IRQ Articles

Feature: A new reality 

07-19-2018 18:57

Augmented and virtual reality in the IR suite

By Jennifer J. Salopek  Summer 2018

Three individuals looking at giant screen with video of procedure

Picture yourself performing a procedure. Rather than having to look away from the patient to see imaging displayed on a separate, 2D screen, you can see the information from the CT scan in three dimensions, overlaid on the patient’s anatomy. Or consider your experience as a medical student. How much richer would your learning experience have been (or be) if you could view human anatomy immersively, in three dimensions? These exciting scenarios are steadily becoming the new reality—augmented and virtual reality, that is.

First developed for video gaming, virtual reality (VR) provides the ability to see in three dimensions and 360 degrees by means of a headset—a totally immersive experience. Augmented reality (AR), which isn’t as immersive as VR, provides the ability to see information in 3D without a head-mounted display. AR carries less incidence of cybersickness, a condition that can affect up to 30 percent of the population.

A number of companies are betting on the future of VR and its seemingly limitless possibilities:

  • Facebook purchased headset startup Oculus VR for $2 billion in 2014.
  • In 2016, Microsoft introduced HoloLens, which it describes as “mixed reality.” Holographic images are displayed in the center frame of a headset, preserving the user’s peripheral vision. Microsoft calls HoloLens a “totally untethered, fully contained holographic computer.”
  • Although Google Glass was not successful in the consumer market, last fall the company announced plans for Glass Enterprise Edition, designed specifically for the workplace.

Researchers around the world are working on how to apply these technologies to medicine in general and to IR in particular, with potential for medical education, procedure planning and even in performing procedures. One place where this exploration is being carried out is the Maryland Blended Reality Center (MBRC) at the University of Maryland in College Park. The MBRC brings the university’s visual computing experts together with emergency medicine professionals at the R Adams Cowley Shock Trauma Center in Baltimore to advance visual computing for health care. Research and development projects include military medicine, telemedicine, simulation and readiness training, critical care patient diagnostics, and non-opioid pain management, as well as human anatomy education. Much of this work takes place in the futuristic “Augmentarium,” a facility that includes projection displays, AR visors, GPU clusters, human vision and human-computer interaction technologies.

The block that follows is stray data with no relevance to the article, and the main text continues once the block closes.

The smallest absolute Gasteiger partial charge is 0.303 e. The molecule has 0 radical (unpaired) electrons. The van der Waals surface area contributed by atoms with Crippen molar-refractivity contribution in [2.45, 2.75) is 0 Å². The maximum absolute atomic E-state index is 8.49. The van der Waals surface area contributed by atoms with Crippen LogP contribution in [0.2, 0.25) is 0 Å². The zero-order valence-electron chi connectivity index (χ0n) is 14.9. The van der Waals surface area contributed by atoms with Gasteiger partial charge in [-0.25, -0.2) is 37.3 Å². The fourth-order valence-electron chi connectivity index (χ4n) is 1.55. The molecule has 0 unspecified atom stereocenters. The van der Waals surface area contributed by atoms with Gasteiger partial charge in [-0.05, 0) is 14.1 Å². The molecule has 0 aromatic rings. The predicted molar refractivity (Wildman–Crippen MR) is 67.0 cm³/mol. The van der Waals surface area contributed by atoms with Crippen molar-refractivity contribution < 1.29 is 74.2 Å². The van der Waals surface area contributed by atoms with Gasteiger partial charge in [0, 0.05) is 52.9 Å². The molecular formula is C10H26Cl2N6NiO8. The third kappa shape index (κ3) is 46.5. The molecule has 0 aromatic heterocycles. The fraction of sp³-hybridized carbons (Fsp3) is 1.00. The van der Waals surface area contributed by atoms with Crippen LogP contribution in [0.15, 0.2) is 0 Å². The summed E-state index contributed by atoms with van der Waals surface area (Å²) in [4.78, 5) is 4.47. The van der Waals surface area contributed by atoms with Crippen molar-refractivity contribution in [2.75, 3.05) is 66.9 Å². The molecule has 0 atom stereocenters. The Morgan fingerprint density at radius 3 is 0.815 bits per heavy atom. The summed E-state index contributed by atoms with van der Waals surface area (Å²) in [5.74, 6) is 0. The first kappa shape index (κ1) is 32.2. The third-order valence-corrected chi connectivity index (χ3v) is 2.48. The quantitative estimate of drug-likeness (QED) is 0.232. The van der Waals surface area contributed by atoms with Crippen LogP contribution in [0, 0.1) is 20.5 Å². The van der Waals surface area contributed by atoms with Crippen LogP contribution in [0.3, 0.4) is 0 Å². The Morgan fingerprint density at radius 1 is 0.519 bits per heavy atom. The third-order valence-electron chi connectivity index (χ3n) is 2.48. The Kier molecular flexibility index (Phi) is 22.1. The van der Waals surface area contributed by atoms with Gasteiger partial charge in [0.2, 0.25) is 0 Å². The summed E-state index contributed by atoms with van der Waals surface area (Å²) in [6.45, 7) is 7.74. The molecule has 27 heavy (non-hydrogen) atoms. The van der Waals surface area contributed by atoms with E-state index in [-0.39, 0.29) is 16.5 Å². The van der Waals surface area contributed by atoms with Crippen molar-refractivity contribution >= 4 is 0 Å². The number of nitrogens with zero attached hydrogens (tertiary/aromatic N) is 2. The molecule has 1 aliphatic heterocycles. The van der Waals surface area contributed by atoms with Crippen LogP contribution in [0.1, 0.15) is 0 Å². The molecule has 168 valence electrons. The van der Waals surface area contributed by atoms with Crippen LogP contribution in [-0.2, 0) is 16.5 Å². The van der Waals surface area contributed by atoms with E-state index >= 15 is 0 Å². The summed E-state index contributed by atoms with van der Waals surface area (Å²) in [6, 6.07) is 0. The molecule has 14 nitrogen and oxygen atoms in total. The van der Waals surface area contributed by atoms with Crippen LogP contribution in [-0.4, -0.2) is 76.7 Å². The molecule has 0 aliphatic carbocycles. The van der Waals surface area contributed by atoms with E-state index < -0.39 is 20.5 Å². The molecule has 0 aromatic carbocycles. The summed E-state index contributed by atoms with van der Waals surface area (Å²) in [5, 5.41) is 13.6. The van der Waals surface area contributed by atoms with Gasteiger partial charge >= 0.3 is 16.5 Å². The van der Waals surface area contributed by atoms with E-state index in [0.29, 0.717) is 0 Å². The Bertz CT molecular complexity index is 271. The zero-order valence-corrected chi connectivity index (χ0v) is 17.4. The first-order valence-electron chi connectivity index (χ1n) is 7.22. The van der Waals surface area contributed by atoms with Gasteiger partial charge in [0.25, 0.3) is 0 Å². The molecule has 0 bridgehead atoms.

In a recent live demonstration for members of the press, Sarah Murthi, MD, associate professor of surgery at the UMD School of Medicine and trauma surgeon at the Cowley Shock Trauma Center, performed an ultrasound examination of a patient’s heart using AR and the Microsoft HoloLens.

“While imaging has radically evolved, how images are displayed is basically the same as it was in 1950,” Dr. Murthi says. “Visual data are always shown on a 2D flat screen, on displays that force health care providers to look away from the patient, and even away from their own hands while performing procedures.” Dr. Murthi also notes that the images are not displayed from the perspective of the viewer, but rather from that of the imaging device. “AR’s potential ability to concurrently display imaging data and other patient information could save lives and decrease medical errors.”

Potential applications

Several of the posters and presentations at the SIR 2018 Annual Scientific Meeting demonstrate the intense interest in adapting AR and VR for use in interventional radiology, including as medical simulation training for students, for patient education, and for planning and conducting procedures. Vikash Gupta, MD, a resident at the University of Maryland Medical Center, provided an overview of the many possibilities in a poster titled, “Virtual and AR in the interventional radiology suite: What the interventionalist should know.”

“Technology has evolved so much during residency,” he says. “We are trying to see whether AR and VR have the same promise of any new technology: to make procedures easier and more efficient.” He sees potential in many areas, including preoperative planning and patient education. An image on his poster demonstrates the “limitless” potential of AR displays, showing six studies displayed simultaneously using Microsoft HoloLens.